Posts tagged Wikileaks
Here are some tidbits of news or other interesting items from this last week. (Go on, try some of the links.)
There have reportedly been sightings of the elusive Gadhafi. Katia threatens the Gulf, while Eric Cantor threatens victims of Irene. Mitt Romney has decided to run against Rick Perry. George Bush says, despite the kiss-and-tell book, he’s still BFF with Dick Cheney. Speaking of JarJar and Emperor Palpatine, George Lucas tinkers once again with Star Wars. WikiLeaks claims they got hacked (OMG! do people do that?) Humans have been around much longer than some people think. September 11, 2001 is still claiming victims.
And on that note, we are about a week away from the tenth anniversary of that tragic day. We will have a series of articles over the next week discussing the day itself, and its impact on us in the following decade. There’s also going to be a debate among the Republican Presidential candidates on Wednesday, followed on Thursday by President Obama’s announcement to Congress and the American public of his plan to address the chronic high unemployment in the United States. All in all, we will have much to discuss.
But there are some stories we won’t comment on.
Don’t see an article on a particular topic, but want to talk about it somewhere? This is Open Mic. Talk about whatever you want, but stay respectful.
We create a new Open Mic every week to give a clean slate, but feel free to add to this topic at any time.
- George Lucas’ Star Wars Changes And Project Pitches In Today’s Twitter Report (splashpage.mtv.com)
- George W. Bush: I’m fine with Cheney’s memoir (cbsnews.com)
- BLITZER’S BLOG: Cheney, Iraq, and WMD (politicalticker.blogs.cnn.com)
This week, WikiLeaks released a new round of diplomatic cables. This time, they included information identifying citizens of various countries, whose activities place them at risk of imprisonment as political dissidents.
The organization proclaims its innocence, alleging (in a thinly-veiled manner) that The New York Times was responsible for distributing the unredacted data. But this doesn’t pass the smell test. If WikiLeaks is in possession of the unredacted data, and distributed it to the Times, then WikiLeaks is responsible for distributing the data. This doesn’t necessarily absolve the Times of all responsibility, but WikiLeaks doesn’t earn a halo.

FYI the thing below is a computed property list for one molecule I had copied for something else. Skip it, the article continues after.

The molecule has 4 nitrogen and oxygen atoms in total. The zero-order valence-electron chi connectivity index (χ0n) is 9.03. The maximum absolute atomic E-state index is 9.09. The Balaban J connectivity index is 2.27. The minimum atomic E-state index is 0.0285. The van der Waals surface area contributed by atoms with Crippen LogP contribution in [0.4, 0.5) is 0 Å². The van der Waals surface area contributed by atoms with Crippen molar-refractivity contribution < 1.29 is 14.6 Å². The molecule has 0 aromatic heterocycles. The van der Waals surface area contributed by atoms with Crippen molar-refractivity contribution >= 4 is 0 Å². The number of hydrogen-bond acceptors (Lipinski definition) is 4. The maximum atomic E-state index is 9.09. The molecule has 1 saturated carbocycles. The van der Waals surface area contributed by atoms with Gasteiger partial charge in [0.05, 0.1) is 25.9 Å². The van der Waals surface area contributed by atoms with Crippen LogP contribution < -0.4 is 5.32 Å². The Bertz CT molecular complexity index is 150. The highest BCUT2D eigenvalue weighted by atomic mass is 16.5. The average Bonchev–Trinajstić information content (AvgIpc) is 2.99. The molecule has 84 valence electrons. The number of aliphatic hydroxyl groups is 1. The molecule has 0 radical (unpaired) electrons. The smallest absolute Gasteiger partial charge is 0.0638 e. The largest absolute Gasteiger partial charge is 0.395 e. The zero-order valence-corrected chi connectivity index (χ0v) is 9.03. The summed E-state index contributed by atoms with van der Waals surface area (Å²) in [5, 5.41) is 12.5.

Update: 12⁄9 4:40PM PST
Last week, a growing number of attackers worked to prevent access to WikiLeaks, primarily through various forms of denial of service attacks. But, as I mentioned in an earlier article, there is a significant subculture of free information among those in the computer security community.
The free information people began to fight back this week. (more…)
WikiLeaks is a new concept to the global stage, though hardly new to people who have been involved in computer security for a while. This article does a very good job of boiling down the essence of the site.
The question keeps arising, why do people do this? The answers are varied, but money is among the least-likely reasons. Pfc. Manning was a classic “disgruntled employee” case. Others may be traditional whistle-blowers. Still others may be working for competing companies or foreign governments. In all cases, there is reason to release the information only if it is more valuable to the leaker if the information is public than if it is privately held by the leaker.